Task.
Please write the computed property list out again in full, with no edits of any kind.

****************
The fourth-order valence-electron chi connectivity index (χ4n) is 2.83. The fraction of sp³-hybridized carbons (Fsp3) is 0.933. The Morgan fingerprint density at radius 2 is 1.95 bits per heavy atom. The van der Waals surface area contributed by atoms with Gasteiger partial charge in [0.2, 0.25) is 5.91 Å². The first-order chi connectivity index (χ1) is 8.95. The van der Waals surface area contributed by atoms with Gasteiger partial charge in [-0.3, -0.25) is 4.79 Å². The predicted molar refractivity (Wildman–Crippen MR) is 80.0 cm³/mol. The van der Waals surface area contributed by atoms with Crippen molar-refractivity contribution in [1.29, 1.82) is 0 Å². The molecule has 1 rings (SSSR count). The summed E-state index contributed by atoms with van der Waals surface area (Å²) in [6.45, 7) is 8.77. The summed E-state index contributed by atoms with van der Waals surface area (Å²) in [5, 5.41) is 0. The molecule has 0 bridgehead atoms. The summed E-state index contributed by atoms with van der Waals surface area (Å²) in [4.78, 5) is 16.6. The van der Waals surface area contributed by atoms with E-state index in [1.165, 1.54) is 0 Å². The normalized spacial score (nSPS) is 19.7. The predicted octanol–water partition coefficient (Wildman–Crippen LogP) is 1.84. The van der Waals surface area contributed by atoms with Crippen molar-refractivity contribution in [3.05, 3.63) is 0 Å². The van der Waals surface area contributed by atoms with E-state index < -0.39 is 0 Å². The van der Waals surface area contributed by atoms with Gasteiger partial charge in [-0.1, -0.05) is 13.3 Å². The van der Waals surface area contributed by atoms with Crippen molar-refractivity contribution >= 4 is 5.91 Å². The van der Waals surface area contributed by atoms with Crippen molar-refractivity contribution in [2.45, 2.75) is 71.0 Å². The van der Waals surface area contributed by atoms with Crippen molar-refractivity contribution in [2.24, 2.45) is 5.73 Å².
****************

The fourth-order valence-electron chi connectivity index (χ4n) is 2.83. The fraction of sp³-hybridized carbons (Fsp3) is 0.933. The Morgan fingerprint density at radius 2 is 1.95 bits per heavy atom. The van der Waals surface area contributed by atoms with Gasteiger partial charge in [0.2, 0.25) is 5.91 Å². The first-order chi connectivity index (χ1) is 8.95. The van der Waals surface area contributed by atoms with Gasteiger partial charge in [-0.3, -0.25) is 4.79 Å². The predicted molar refractivity (Wildman–Crippen MR) is 80.0 cm³/mol. The van der Waals surface area contributed by atoms with Crippen molar-refractivity contribution in [1.29, 1.82) is 0 Å². The molecule has 1 rings (SSSR count). The summed E-state index contributed by atoms with van der Waals surface area (Å²) in [6.45, 7) is 8.77. The summed E-state index contributed by atoms with van der Waals surface area (Å²) in [5, 5.41) is 0. The molecule has 0 bridgehead atoms. The summed E-state index contributed by atoms with van der Waals surface area (Å²) in [4.78, 5) is 16.6. The van der Waals surface area contributed by atoms with E-state index in [1.165, 1.54) is 0 Å². The normalized spacial score (nSPS) is 19.7. The predicted octanol–water partition coefficient (Wildman–Crippen LogP) is 1.84. The van der Waals surface area contributed by atoms with Crippen molar-refractivity contribution in [3.05, 3.63) is 0 Å². The van der Waals surface area contributed by atoms with E-state index < -0.39 is 0 Å². The van der Waals surface area contributed by atoms with Gasteiger partial charge in [-0.1, -0.05) is 13.3 Å². The van der Waals surface area contributed by atoms with Crippen molar-refractivity contribution >= 4 is 5.91 Å². The van der Waals surface area contributed by atoms with Crippen molar-refractivity contribution in [2.45, 2.75) is 71.0 Å². The van der Waals surface area contributed by atoms with Crippen molar-refractivity contribution in [2.24, 2.45) is 5.73 Å².